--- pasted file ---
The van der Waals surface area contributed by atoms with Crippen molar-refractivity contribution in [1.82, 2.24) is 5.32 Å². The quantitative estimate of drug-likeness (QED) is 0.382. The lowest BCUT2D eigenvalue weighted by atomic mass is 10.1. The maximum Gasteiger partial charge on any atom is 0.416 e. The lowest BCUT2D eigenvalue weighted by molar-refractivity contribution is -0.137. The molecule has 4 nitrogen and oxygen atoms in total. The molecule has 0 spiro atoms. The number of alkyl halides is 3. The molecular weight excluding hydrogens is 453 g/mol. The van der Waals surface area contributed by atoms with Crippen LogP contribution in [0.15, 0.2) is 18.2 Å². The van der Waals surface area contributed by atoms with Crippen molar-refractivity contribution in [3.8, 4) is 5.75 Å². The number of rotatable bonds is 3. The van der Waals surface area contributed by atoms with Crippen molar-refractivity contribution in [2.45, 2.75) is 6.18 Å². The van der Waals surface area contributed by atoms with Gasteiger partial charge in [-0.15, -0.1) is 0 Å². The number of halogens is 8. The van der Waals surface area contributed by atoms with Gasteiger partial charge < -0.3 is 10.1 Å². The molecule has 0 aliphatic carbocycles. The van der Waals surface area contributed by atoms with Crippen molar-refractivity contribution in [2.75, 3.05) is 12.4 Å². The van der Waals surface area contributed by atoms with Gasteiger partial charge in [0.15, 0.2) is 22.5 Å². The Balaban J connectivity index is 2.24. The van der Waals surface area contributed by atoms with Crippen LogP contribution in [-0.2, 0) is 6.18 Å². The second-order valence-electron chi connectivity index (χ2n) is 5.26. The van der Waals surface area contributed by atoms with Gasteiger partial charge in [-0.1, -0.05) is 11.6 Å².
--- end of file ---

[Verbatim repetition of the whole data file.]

The van der Waals surface area contributed by atoms with Crippen molar-refractivity contribution in [1.82, 2.24) is 5.32 Å². The quantitative estimate of drug-likeness (QED) is 0.382. The lowest BCUT2D eigenvalue weighted by atomic mass is 10.1. The maximum Gasteiger partial charge on any atom is 0.416 e. The lowest BCUT2D eigenvalue weighted by molar-refractivity contribution is -0.137. The molecule has 4 nitrogen and oxygen atoms in total. The molecule has 0 spiro atoms. The number of alkyl halides is 3. The molecular weight excluding hydrogens is 453 g/mol. The van der Waals surface area contributed by atoms with Crippen LogP contribution in [0.15, 0.2) is 18.2 Å². The van der Waals surface area contributed by atoms with Crippen molar-refractivity contribution in [3.8, 4) is 5.75 Å². The number of rotatable bonds is 3. The van der Waals surface area contributed by atoms with Crippen molar-refractivity contribution in [2.45, 2.75) is 6.18 Å². The van der Waals surface area contributed by atoms with Gasteiger partial charge in [-0.15, -0.1) is 0 Å². The number of halogens is 8. The van der Waals surface area contributed by atoms with Gasteiger partial charge < -0.3 is 10.1 Å². The molecule has 0 aliphatic carbocycles. The van der Waals surface area contributed by atoms with Crippen molar-refractivity contribution in [2.75, 3.05) is 12.4 Å². The van der Waals surface area contributed by atoms with Gasteiger partial charge in [0.15, 0.2) is 22.5 Å². The Balaban J connectivity index is 2.24. The van der Waals surface area contributed by atoms with Crippen LogP contribution in [-0.2, 0) is 6.18 Å². The second-order valence-electron chi connectivity index (χ2n) is 5.26. The van der Waals surface area contributed by atoms with Gasteiger partial charge in [-0.1, -0.05) is 11.6 Å².